Buying Used Car

Used Cars. A simple term that has a less than positive meaning for most car buyers. Conventional wisdom says that buying a used car is buying someone else’s problems. However, as new car quality has gone up, the risk of buying a late model used car has gone down. In fact, the automotive industry doesn’t even call them used cars anymore. The term to look for now is Certified Pre-Owned, or CPO.

“There is a growing market in this country for used vehicles that have been put through a Certified Pre-Owned program. CPO vehicles give the consumer a chance to buy the latest models, often only two or three years old, at a big savings over a new car. So, when you buy one, you’re really doing yourself a favor,” says John Davis, host of MotorWeek, the longest running weekly automotive show on television.

More than a third of all late model used cars and trucks sold last year — nearly 1.2 million vehicles — came with a Certified Pre-Owned designation. They are typically vehicles that have low mileage, and have been put through a battery of tests to make sure they are in tip-top condition. Vehicles that fall into this category are mostly just off-lease, secured from factory executive car auctions, from rental fleets, or the very best trade-ins.

“A new car depreciates by 15 to 20 percent the moment you drive it off the lot,” says Davis. “If you buy one that’s Certified Pre-Owned, you avoid taking the initial depreciation, yet have an almost new car with a strong warranty and in some cases a better warranty than a new one. Smart consumers can think of these vehicles as the best and brightest in their class.”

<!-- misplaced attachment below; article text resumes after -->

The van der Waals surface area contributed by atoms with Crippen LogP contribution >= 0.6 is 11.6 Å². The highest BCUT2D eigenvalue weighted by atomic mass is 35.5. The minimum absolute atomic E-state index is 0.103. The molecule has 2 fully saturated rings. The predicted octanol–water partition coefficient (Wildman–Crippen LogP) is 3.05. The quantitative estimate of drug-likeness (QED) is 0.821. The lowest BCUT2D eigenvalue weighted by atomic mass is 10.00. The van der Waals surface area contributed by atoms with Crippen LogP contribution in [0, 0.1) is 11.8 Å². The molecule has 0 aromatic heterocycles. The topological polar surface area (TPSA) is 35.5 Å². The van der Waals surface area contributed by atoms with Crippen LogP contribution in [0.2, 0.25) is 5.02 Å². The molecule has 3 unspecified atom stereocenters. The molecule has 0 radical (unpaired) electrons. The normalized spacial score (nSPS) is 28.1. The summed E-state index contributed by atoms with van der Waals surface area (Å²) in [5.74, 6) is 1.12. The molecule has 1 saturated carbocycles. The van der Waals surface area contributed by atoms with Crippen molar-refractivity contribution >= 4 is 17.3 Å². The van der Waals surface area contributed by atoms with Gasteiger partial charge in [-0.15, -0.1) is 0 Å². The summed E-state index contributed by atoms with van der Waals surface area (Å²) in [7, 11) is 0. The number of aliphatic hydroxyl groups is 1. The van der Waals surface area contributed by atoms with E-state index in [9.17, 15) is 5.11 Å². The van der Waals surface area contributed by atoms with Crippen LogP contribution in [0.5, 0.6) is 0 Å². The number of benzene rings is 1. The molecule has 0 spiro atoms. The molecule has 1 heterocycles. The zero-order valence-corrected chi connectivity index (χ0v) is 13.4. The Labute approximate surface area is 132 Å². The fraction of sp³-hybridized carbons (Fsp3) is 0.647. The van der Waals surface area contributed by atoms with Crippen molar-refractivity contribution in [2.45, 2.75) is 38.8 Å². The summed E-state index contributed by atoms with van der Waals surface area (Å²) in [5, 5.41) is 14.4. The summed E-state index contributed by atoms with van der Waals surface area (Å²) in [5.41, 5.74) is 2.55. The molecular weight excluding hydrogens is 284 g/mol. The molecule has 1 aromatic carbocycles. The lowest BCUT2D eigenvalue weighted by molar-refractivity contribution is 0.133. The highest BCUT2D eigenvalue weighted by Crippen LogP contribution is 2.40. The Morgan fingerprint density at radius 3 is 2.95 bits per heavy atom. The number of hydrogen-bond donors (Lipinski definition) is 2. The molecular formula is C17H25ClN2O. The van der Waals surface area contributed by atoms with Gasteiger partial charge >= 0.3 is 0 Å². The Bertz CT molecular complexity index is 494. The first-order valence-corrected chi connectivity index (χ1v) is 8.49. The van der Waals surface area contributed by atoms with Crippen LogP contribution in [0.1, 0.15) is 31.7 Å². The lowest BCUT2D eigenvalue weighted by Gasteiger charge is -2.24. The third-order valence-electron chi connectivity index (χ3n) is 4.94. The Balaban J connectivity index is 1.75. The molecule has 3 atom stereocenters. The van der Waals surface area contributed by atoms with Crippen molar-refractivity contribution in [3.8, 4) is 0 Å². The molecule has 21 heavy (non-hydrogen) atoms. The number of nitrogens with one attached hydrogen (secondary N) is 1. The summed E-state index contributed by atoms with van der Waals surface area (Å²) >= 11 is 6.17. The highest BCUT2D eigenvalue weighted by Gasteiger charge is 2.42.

According to CNW Marketing Research, Inc., one can expect to pay a premium of between four and seven percent for a vehicle with the Certified Pre-Owned designation. “They may cost a little more than you’d expect to pay for a used car, but when you look at all the checks and balances performed and the extra warranty, it’s easily worth it,” says Davis.

Among the benefits, not just some, but all vehicle parts that are even moderately worn have been replaced. Many Certified Pre-Owned cars come with new brake pads, hoses, accessory belts, wipers and batteries. Their engines and transmissions have been checked and overhauled if necessary; minor exterior damage — like nicks, dings and tattered trim — is repaired or replaced; carpets and seat upholstery are shampooed or cleaned, and if they look less than new, are replaced.

Beyond that, certified programs provide additional warranties, often up to 100,000 miles, and may also include perks like car-club style roadside assistance. This kind of warranty actually exceeds the coverage offered by the factory when it was new. “Certification programs increase consumer confidence about the quality of a used vehicle,” says Scott Weitzman, senior director of retail programs for the noted automotive polster, J.D. Power and Associates.

But, don’t just buy any vehicle that is labeled Certified Pre-Owned. The best CPO programs are found only at new car dealers, with repair requirements and warranties backed by the factory. Also, ask to see the checklist on the car or truck of your choice so you will know exactly what has been serviced.

“Simply put, purchasing a Certified Pre-Owned vehicle is really a win-win situation for everyone. Manufacturers make money on vehicles they had in fleets or on lease, dealers increase their income percentage compared to new car sales, and customers walk away feeling better about some of the built-in guarantees,” says Davis.